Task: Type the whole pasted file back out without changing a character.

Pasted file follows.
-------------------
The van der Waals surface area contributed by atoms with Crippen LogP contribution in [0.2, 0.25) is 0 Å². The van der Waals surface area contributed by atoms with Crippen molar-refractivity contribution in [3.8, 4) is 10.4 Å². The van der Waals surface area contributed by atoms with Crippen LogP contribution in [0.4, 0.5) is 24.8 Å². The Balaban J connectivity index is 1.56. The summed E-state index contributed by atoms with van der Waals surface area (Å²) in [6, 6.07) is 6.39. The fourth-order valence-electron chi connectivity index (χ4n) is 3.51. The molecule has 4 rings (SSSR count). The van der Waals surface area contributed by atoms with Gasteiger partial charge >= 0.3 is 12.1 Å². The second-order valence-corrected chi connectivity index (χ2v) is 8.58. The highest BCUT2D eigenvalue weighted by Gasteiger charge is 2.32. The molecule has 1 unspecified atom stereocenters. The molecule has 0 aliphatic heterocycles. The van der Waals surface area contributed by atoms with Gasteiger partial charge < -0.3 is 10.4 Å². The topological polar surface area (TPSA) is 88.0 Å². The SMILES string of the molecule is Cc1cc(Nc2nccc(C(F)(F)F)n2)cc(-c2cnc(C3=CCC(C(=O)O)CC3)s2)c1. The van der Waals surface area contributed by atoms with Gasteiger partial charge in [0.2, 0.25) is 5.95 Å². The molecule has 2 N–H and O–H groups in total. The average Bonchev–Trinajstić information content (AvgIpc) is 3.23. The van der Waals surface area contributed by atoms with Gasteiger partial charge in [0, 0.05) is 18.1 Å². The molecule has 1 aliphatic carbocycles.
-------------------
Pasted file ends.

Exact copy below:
The van der Waals surface area contributed by atoms with Crippen LogP contribution in [0.2, 0.25) is 0 Å². The van der Waals surface area contributed by atoms with Crippen molar-refractivity contribution in [3.8, 4) is 10.4 Å². The van der Waals surface area contributed by atoms with Crippen LogP contribution in [0.4, 0.5) is 24.8 Å². The Balaban J connectivity index is 1.56. The summed E-state index contributed by atoms with van der Waals surface area (Å²) in [6, 6.07) is 6.39. The fourth-order valence-electron chi connectivity index (χ4n) is 3.51. The molecule has 4 rings (SSSR count). The van der Waals surface area contributed by atoms with Gasteiger partial charge >= 0.3 is 12.1 Å². The second-order valence-corrected chi connectivity index (χ2v) is 8.58. The highest BCUT2D eigenvalue weighted by Gasteiger charge is 2.32. The molecule has 1 unspecified atom stereocenters. The molecule has 0 aliphatic heterocycles. The van der Waals surface area contributed by atoms with Gasteiger partial charge < -0.3 is 10.4 Å². The topological polar surface area (TPSA) is 88.0 Å². The SMILES string of the molecule is Cc1cc(Nc2nccc(C(F)(F)F)n2)cc(-c2cnc(C3=CCC(C(=O)O)CC3)s2)c1. The van der Waals surface area contributed by atoms with Gasteiger partial charge in [0.2, 0.25) is 5.95 Å². The molecule has 2 N–H and O–H groups in total. The average Bonchev–Trinajstić information content (AvgIpc) is 3.23. The van der Waals surface area contributed by atoms with Gasteiger partial charge in [0, 0.05) is 18.1 Å². The molecule has 1 aliphatic carbocycles.